SINCE THE PUBLICATION OF THIS ARTICLE MANY OF THE GEOGRAPHICAL LOCATIONS OF THE WOMEN HAVE CHANGED.
Drawing from theories and approaches of Postcoloniality and Identity Studies I consider the multiple identities that women have as filmmakers and how these identities inform their work. Postcoloniality as a theoretical framework examines the social, political, cultural and economic context of former colonial subjects, locations, and structures. In so doing it disrupts and decenters the colonial-as-center paradigm. The Gaze of the “colonized” becomes the center of focus at the revisited site of colonialism. Identity is intricately linked to this project as deculturation and assimilation were important strategies of colonization. But perhaps the geo-politics of identities within a post-colonial and also post-modern context is what is most compelling as it is an intricate part of African women’s cinemas. Traveling, sojourning and relocating across the globe have required shifting or ultimately expanding their identity and thus, their cinema.
Tunisian Najwa Tlili based in Quebec, approaches her filmmaking from the context of immigration, linking the identity of her cinema with her own identity, which she describes as "both one and multiple, and sometimes fragmented." Her hope is that her daughter, born in Canada, will not experience a similar fragmentation. At the same time being Arab from the African continent, she sees her identity within a broader psycho-geographical context: African is an integral part of who she is as well.
Rwandan Chantal Bagilishya,* a Paris-based producer, has lived a large part of her life outside of Africa. Because she does not currently live on the continent, doing African-related film projects provides her with a connection to Africa.
U.S.-based Salem Mekuria has lived outside of Ethiopia for more than half of her life yet she finds it difficult to identify herself in exile. As she has always imagined returning to Ethiopia. To name categorically her status as "exile" would mean a certain permanency, and Ethiopia continues to be an important part of her identity and the focus of her work. Having lived in the United States for an extended period, Egyptian-Ethiopian, Lucy Gebre-Egziabher, focused on issues related to Ethiopian identity in her first three short fiction films, highlighting the difficult task of integrating into the host country in what she describes as "voluntary exile", with maintaining her national identity. Because she has not lived in Ethiopia for such a long time, filming current Ethiopian realities would be problematic. Similarly, Salem Mekuria questions to what extent she could actually tell the "official story" in her film Deluge (1997), set in Ethiopia when, in fact, she was not there when the events occurred. This ambivalence lead her to tell a family story about the events through the experiences of her brother, best friend and other family members who lived them.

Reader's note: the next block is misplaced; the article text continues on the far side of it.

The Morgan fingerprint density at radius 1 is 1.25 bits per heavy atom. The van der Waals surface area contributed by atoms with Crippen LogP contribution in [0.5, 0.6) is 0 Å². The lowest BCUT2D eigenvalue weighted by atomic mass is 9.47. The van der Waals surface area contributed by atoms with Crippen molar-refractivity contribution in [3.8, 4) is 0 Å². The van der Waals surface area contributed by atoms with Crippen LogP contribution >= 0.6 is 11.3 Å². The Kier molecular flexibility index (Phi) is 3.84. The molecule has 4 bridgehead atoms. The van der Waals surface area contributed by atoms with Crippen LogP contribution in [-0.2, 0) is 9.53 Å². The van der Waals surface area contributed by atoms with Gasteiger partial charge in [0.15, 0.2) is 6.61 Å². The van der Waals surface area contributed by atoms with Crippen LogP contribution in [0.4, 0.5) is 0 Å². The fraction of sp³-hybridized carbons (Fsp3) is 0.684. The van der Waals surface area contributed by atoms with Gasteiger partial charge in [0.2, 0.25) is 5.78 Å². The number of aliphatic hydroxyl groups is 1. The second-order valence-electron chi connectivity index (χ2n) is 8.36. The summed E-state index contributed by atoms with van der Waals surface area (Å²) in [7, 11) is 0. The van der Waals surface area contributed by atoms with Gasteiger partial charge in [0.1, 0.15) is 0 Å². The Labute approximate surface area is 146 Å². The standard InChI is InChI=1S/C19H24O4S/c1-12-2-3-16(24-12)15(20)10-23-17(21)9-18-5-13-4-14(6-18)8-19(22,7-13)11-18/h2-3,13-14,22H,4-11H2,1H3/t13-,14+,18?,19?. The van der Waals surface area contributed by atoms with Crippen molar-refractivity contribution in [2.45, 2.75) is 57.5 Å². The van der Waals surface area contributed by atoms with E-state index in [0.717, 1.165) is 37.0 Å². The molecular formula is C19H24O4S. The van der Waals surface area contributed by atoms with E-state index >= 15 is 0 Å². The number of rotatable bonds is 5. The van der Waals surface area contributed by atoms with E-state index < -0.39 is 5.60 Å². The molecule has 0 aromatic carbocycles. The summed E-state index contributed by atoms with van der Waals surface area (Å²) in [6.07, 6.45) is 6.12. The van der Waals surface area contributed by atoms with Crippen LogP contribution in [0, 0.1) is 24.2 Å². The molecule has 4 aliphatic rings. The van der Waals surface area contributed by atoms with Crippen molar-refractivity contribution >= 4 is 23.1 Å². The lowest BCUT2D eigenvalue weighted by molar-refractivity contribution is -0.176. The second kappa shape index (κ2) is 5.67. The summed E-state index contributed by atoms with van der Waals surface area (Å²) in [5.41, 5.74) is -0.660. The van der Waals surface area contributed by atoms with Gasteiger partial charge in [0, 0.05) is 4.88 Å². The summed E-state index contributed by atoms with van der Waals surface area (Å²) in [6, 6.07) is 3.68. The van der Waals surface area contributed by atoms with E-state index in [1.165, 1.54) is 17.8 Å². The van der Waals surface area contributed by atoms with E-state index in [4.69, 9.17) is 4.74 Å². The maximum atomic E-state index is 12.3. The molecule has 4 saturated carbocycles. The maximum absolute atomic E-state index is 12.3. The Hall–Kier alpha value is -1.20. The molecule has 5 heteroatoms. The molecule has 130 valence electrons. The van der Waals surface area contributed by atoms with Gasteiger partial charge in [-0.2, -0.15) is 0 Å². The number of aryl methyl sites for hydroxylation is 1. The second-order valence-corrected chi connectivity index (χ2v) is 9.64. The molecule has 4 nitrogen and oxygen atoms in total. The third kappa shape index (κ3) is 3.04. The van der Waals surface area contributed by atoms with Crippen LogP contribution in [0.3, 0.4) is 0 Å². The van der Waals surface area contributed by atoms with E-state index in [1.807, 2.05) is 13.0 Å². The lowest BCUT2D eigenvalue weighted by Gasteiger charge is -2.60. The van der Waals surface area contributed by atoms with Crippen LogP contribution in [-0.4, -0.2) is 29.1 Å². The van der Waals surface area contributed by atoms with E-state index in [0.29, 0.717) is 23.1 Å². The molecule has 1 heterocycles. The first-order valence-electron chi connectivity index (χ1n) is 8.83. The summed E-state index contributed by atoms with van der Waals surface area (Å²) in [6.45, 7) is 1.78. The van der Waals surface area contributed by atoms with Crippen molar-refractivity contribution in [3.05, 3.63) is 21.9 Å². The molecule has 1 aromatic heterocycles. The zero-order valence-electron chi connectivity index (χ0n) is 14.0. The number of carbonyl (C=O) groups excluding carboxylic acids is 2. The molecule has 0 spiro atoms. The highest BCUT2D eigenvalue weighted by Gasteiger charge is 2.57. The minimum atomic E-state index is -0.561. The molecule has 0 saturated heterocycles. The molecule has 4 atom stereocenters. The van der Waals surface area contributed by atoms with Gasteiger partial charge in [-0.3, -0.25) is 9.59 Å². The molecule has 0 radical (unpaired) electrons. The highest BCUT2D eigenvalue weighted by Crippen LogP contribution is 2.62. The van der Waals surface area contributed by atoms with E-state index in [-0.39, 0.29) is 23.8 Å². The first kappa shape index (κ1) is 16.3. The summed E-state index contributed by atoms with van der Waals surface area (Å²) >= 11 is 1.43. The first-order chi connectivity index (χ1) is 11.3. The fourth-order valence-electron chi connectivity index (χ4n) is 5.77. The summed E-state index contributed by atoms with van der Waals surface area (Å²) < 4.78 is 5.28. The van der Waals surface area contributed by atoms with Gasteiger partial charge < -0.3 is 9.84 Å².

While Najwa Tlili as a Montreal-based Tunisian filmmaker examines her positioning outside of her native context, Paris-based filmmaker Fanta Nacro is rooted in her Burkinabé culture when choosing themes for her films. "When I look for an idea for a film, I base it on Burkina Faso, Ouagadougou, or my village. My reference has not yet gone beyond the limits of my country's borders."
After living for extended periods of her life in Europe, Congolese Monique Phoba has returned to Africa and now lives in Benin, though she still experiences issues regarding identity. Loyal to her country and intensely interested in the events that take place there, she nonetheless adapts herself to her host country focusing on issues she finds relevant.
Cilia Sawadogo of Burkinabé and German parentage, identifies very much with the culture of Quebec, where she now resides, and tends to go in and out of cultural identities depending on the context. The animation film L'arret d'autobus (The Bus Stop, 1995) was inspired by her personal experiences vis- à- vis prejudice and intolerance towards people like her who are racially different from the Quebeçois majority.
Zambian Wabei Siyolwe, who has Namibian roots, was raised in New York City. Because there are many places that are very much part of her identity she does not experience home in only one location and refuses to recognize designated geographical borders. Her feature film script, "Exiles" reflects this blurring of boundaries. It is an emotional journey about Dawn, a Namibian refugee brought to the United States after the Cassinga Massacre, who returns to Namibia to vote upon the country's independence. Because of her own African and African diasporan roots, Siyolwe is interested in seeing the cross-Diaspora situation play out powerfully in the film.
French-Malagasy producer Marie-Clemence Paes expresses the desire to go beyond a Negritude that risks racial essentialism:
"I am more interested in an identity that creates, an identity in movement. I am very afraid of identities that block this movement, that refuse the other, that reject all the contributions of others."
Using the lens as a vehicle to show their vision of the world, many African women transcend geographies, their imaginaire informed by the evolving identities that go beyond these boundaries as well. And thus, these identities frame their cinematic narratives as they embrace evolving locations and experiences.
Interview with Chantal Bagilishya
Interview with Lucy Gebre-Egziabher
Interview with Salem Mekuria
Interview with Fanta Nacro
Interview with Marie-Clémence Paes
Interview with Monique Mbeka Phoba
Interview with Cilia Sawadogo
Interview with Wabei Siyolwe
Interview with Najwa Tlili
14 October 2009
*It is with sad news that I announce the passing of Chantal Bagilishya, see the dedication to her in the 13 October 2009 post: http://africanwomenincinema.blogspot.com